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The British Broadcasting Corporation (BBC) is the world's largest broadcasting corporation by both audience numbers and employees. Founded in 1922 as the British Broadcasting Company, it was nationalised in 1927 and turned into the public-owned, yet independent, corporation which exists today. Producing television and radio programmes for its dozens of television channels and radio stations, it also sells books, CDs and DVDs related to the programmes. The BBC Website and the BBC iPlayer represent two of the UK's biggest online services, providing news and stories and catch-up TV respectively. The BBC is often referred to as "The Beeb" or "Auntie."
It has no commercial breaks. The only advertisements are for merchandise related to the show just broadcast, and, on television, they only appear at the beginning and end of programmes, never in the middle.
The BBC's charter states that it must be politically neutral in its broadcasting; it maintains this neutrality by offending Conservative and Labour governments alike (that's a good thing). Over the years, the BBC has been accused of being anti-war, pro-war, left-wing, right-wing, socialist, liberal,[notes 1] and when all else fails, simply wasteful. Previously, it was being extremely Anglocentric, although that record has improved.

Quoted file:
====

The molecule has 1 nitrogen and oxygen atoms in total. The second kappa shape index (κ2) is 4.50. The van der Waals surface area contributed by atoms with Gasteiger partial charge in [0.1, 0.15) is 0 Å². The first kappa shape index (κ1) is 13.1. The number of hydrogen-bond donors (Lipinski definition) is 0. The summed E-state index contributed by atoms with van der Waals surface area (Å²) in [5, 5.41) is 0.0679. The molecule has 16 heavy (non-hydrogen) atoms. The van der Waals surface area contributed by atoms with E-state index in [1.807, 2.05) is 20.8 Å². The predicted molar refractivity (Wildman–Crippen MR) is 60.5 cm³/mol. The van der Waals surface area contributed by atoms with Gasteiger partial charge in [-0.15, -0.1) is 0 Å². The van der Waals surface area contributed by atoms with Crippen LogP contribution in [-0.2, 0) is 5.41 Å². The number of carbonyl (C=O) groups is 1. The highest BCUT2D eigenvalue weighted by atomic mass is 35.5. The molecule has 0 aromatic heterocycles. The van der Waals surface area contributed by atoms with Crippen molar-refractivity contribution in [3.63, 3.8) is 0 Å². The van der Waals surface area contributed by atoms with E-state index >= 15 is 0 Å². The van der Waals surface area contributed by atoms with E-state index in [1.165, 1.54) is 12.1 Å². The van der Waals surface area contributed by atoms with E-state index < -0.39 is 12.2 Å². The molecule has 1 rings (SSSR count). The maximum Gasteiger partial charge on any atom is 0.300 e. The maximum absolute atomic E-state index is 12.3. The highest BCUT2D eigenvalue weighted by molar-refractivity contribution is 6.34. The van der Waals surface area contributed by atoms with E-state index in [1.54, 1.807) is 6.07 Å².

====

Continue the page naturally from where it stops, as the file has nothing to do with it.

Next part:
As with other British television stations, its coverage of the British royal family tends towards the fawning commentary side of journalism, although the odd investigative story may turn up once in a long while. This was somewhat expected, as it was established by a royal charter.